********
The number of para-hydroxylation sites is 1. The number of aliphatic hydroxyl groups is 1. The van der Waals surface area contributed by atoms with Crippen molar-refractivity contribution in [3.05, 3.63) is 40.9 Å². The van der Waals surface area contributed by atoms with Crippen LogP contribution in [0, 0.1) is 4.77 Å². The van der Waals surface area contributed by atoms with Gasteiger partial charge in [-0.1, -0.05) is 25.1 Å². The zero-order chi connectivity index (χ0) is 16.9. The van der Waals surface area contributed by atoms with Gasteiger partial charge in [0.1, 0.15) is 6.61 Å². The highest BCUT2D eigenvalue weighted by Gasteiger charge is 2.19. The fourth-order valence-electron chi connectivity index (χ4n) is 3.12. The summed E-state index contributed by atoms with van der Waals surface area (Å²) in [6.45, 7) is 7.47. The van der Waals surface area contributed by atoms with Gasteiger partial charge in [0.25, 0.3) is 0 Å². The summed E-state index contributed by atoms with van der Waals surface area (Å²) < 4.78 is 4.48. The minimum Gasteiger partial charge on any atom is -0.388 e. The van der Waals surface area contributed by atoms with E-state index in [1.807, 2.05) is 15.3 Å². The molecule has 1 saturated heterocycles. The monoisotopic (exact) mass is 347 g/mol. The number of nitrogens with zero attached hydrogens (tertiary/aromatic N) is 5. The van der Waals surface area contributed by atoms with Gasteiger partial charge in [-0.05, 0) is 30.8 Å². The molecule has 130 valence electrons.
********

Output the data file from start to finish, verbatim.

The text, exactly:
The number of para-hydroxylation sites is 1. The number of aliphatic hydroxyl groups is 1. The van der Waals surface area contributed by atoms with Crippen molar-refractivity contribution in [3.05, 3.63) is 40.9 Å². The van der Waals surface area contributed by atoms with Crippen LogP contribution in [0, 0.1) is 4.77 Å². The van der Waals surface area contributed by atoms with Gasteiger partial charge in [-0.1, -0.05) is 25.1 Å². The zero-order chi connectivity index (χ0) is 16.9. The van der Waals surface area contributed by atoms with Gasteiger partial charge in [0.1, 0.15) is 6.61 Å². The highest BCUT2D eigenvalue weighted by Gasteiger charge is 2.19. The fourth-order valence-electron chi connectivity index (χ4n) is 3.12. The summed E-state index contributed by atoms with van der Waals surface area (Å²) in [6.45, 7) is 7.47. The van der Waals surface area contributed by atoms with Gasteiger partial charge in [0.25, 0.3) is 0 Å². The summed E-state index contributed by atoms with van der Waals surface area (Å²) < 4.78 is 4.48. The minimum Gasteiger partial charge on any atom is -0.388 e. The van der Waals surface area contributed by atoms with E-state index in [1.807, 2.05) is 15.3 Å². The molecule has 1 saturated heterocycles. The monoisotopic (exact) mass is 347 g/mol. The number of nitrogens with zero attached hydrogens (tertiary/aromatic N) is 5. The van der Waals surface area contributed by atoms with Gasteiger partial charge in [-0.05, 0) is 30.8 Å². The molecule has 130 valence electrons.